Who Can File for Parenting Order; Court Must Favour People Connected with Welfare, Care of Child

The Morning Bulletin (Rockhampton, Australia), April 16, 2011 | Go to article overview

Who Can File for Parenting Order; Court Must Favour People Connected with Welfare, Care of Child


PAULA Phelan is the family lawyer at local law firm Rees R & Sydney Jones. This week's column looks at who is able to commence proceedings in a court for parenting orders.

Who may commence proceedings?

An Application to the Court for a Parenting Order may be filed by anyone, but the court can only make orders in favour of a parent, the child, a grandparent or any person connected with the acare, welfare or development of the childa.

Court proceedings may be issued if a parent, the child or a party to the proceedings is either present or resident in Australia or an Australian citizen.

Orders can be sought in respect of all children, including children of married/de facto parents, adopted children, or children conceived through artificial conception or surrogacy.

What does acare, welfare or developmenta mean?

Cases that have come before the courts have considered the involvement in the child's life of the person who is seeking the order. The court needs to decide whether orders can be made in favour of that person, that is, is the person connected with either the acare, welfare or developmenta of the child.

Each matter is unique.

What does the court take into account?

The paramount consideration when making parenting orders is to ensure that the orders are in the best interests of the child.

The primary considerations for the court are the benefit to the child of having a meaningful relationship with both parents and the need to protect the child from harm. …

The rest of this article is only available to active members of Questia

Already a member? Log in now.

Notes for this article

Add a new note
If you are trying to select text to create highlights or citations, remember that you must now click or tap on the first word, and then click or tap on the last word.
One moment ...
Default project is now your active project.
Project items
Notes
Cite this article

Cited article

Style
Citations are available only to our active members.
Buy instant access to cite pages or passages in MLA 8, MLA 7, APA and Chicago citation styles.

(Einhorn, 1992, p. 25)

(Einhorn 25)

(Einhorn 25)

1. Lois J. Einhorn, Abraham Lincoln, the Orator: Penetrating the Lincoln Legend (Westport, CT: Greenwood Press, 1992), 25, http://www.questia.com/read/27419298.

Note: primary sources have slightly different requirements for citation. Please see these guidelines for more information.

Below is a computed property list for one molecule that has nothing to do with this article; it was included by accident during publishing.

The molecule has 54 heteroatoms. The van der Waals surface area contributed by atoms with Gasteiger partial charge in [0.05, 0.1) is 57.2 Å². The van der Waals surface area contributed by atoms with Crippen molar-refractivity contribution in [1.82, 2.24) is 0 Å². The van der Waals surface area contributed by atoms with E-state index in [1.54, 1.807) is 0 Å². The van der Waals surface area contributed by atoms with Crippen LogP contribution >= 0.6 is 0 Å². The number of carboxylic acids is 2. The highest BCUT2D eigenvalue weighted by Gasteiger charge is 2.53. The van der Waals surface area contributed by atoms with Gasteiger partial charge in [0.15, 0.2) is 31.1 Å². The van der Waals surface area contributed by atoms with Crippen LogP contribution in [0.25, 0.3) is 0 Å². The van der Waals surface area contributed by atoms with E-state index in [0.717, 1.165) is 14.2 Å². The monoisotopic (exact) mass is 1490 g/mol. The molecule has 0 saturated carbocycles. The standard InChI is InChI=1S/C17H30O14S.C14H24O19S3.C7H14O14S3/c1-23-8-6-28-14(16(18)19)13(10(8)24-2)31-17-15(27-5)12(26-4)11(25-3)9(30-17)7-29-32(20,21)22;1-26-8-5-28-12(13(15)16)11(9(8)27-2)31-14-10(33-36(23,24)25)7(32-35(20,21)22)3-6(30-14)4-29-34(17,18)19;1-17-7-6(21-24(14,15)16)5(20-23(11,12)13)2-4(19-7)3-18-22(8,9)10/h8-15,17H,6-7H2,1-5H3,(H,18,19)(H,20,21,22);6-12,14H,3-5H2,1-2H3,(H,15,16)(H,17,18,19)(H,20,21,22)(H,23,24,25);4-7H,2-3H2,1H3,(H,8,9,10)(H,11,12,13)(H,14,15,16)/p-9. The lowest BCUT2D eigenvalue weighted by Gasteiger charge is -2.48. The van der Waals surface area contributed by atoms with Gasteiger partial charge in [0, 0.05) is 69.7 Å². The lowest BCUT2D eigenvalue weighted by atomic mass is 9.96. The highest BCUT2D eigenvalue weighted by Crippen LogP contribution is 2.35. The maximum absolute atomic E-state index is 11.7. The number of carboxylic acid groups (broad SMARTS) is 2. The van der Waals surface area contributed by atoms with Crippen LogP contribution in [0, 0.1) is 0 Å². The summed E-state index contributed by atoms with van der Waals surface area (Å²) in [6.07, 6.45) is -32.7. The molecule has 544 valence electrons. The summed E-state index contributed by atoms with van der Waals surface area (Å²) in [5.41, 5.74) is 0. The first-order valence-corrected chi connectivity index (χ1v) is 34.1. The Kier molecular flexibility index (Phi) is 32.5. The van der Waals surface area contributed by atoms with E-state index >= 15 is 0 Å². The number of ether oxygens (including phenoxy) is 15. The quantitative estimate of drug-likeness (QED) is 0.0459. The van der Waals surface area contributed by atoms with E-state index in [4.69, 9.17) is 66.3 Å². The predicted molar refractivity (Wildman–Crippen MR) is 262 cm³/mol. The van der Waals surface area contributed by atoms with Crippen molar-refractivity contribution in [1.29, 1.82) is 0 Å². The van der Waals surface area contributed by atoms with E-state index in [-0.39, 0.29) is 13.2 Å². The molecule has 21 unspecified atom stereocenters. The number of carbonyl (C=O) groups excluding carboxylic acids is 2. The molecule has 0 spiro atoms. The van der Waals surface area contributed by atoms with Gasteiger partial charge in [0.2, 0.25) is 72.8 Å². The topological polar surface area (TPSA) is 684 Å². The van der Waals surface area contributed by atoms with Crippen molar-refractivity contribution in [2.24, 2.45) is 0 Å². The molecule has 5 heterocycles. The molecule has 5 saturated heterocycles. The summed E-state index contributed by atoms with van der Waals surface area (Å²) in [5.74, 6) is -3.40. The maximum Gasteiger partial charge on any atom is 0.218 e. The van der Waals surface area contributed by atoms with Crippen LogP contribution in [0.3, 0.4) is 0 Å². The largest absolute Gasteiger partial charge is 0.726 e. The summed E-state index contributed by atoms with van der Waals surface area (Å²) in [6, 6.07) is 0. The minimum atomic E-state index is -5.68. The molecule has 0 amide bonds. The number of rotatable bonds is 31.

Cited article

Who Can File for Parenting Order; Court Must Favour People Connected with Welfare, Care of Child
Settings

Settings

Typeface
Text size Smaller Larger Reset View mode
Search within

Search within this article

Look up

Look up a word

  • Dictionary
  • Thesaurus
Please submit a word or phrase above.
Print this page

Print this page

Why can't I print more than one page at a time?

Help
Full screen
Items saved from this article
  • Highlights & Notes
  • Citations
Some of your highlights are legacy items.

Highlights saved before July 30, 2012 will not be displayed on their respective source pages.

You can easily re-create the highlights by opening the book page or article, selecting the text, and clicking “Highlight.”

matching results for page

    Questia reader help

    How to highlight and cite specific passages

    1. Click or tap the first word you want to select.
    2. Click or tap the last word you want to select, and you’ll see everything in between get selected.
    3. You’ll then get a menu of options like creating a highlight or a citation from that passage of text.

    OK, got it!

    Cited passage

    Style
    Citations are available only to our active members.
    Buy instant access to cite pages or passages in MLA 8, MLA 7, APA and Chicago citation styles.

    "Portraying himself as an honest, ordinary person helped Lincoln identify with his audiences." (Einhorn, 1992, p. 25).

    "Portraying himself as an honest, ordinary person helped Lincoln identify with his audiences." (Einhorn 25)

    "Portraying himself as an honest, ordinary person helped Lincoln identify with his audiences." (Einhorn 25)

    "Portraying himself as an honest, ordinary person helped Lincoln identify with his audiences."1

    1. Lois J. Einhorn, Abraham Lincoln, the Orator: Penetrating the Lincoln Legend (Westport, CT: Greenwood Press, 1992), 25, http://www.questia.com/read/27419298.

    Cited passage

    Thanks for trying Questia!

    Please continue trying out our research tools, but please note, full functionality is available only to our active members.

    Your work will be lost once you leave this Web page.

    Buy instant access to save your work.

    Already a member? Log in now.

    Search by... Author
    Show... All Results Primary Sources Peer-reviewed

    Oops!

    An unknown error has occurred. Please click the button below to reload the page. If the problem persists, please try again in a little while.